Has any pop singer in recent memory evolved their sound with more care than Florence Welch?
It’s been almost a decade since Lungs made her a star – a wood-dwelling sorcerer of booming goth-art pop that scored both indie and mainstream kudos. That ethereal character (and brand) is still present on fourth LP High As Hope, but this time, she works her magic in more mundane settings.
The arrangements are airer – piano, tribal drums, sly strings, the occasional brass section – and the songwriting doesn’t quite demand your attention like previous releases, but here there’s a deliberate – and welcome – effort to humanise the machine.
‘South London Forever’ knows it has a lot to catch us up on, and so starts with Florence’s boozy adolescence and E-fuelled partying days (name-checking legendary gay bar The Joiners Arms) before moving on to her millennial woes. What could have been self-indulgent ends up a sweet and confiding mini-epic.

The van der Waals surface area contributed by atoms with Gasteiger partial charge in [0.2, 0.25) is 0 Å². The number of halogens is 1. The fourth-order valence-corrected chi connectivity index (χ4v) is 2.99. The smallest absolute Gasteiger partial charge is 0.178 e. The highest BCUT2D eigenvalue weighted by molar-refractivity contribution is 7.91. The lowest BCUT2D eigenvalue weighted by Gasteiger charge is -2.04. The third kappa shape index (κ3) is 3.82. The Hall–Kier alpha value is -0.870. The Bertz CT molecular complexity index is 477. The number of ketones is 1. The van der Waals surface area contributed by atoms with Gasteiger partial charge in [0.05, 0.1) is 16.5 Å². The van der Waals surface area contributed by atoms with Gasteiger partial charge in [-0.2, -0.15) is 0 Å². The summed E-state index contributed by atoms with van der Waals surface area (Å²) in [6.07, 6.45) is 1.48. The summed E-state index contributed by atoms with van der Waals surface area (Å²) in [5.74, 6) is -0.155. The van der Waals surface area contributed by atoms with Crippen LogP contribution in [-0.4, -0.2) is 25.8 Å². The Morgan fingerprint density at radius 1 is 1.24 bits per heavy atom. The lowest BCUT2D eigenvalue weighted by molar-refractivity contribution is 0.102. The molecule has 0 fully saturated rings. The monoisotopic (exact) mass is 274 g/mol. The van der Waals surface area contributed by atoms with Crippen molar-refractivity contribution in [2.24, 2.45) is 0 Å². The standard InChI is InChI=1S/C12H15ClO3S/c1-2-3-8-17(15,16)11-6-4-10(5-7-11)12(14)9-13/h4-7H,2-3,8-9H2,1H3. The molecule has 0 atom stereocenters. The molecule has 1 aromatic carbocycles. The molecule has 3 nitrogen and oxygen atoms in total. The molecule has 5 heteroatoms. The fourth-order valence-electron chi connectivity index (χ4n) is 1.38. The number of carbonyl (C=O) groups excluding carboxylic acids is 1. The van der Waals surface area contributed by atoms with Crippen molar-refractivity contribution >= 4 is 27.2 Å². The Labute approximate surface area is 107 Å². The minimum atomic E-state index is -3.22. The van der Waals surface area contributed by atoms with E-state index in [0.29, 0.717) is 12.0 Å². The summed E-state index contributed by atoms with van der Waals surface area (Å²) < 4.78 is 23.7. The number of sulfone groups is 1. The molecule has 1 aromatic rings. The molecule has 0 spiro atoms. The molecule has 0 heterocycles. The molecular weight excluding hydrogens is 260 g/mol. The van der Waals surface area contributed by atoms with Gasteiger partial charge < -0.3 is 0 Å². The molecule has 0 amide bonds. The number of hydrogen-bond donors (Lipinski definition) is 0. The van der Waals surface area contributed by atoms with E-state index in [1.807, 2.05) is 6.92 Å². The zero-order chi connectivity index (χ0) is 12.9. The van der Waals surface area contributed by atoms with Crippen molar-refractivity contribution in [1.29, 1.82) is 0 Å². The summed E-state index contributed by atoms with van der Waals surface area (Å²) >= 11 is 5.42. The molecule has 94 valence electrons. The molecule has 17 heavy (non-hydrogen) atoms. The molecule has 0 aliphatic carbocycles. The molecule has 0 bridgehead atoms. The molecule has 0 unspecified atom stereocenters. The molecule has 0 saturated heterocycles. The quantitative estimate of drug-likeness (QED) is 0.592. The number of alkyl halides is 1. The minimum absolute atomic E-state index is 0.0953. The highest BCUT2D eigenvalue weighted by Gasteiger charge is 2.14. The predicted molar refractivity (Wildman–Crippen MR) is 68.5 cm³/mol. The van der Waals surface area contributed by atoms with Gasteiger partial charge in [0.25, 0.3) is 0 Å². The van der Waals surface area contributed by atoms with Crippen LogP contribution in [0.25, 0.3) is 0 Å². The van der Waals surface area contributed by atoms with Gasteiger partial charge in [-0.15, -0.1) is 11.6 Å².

This is a more frayed Florence than we’re used to, but even with the layers pulled back, she’s a fascinating artist. Guided by her titanic voice, ‘Hunger’ is exultant gospel-pop on the surface, but the connections the lyrics make between body positivity (‘At seventeen, I started to starve myself’) and emotional fulfilment are rich in pathos.
Welch’s range can be jaw-dropping, and the set’s many ballads give her ample room to explore it. But despite all the nips and tucks to her sound, it’s that banshee wail that tells you you’re listening to a Florence and the Machine song. And when those lungs get to work, she’s an instantly recognisable force in British music.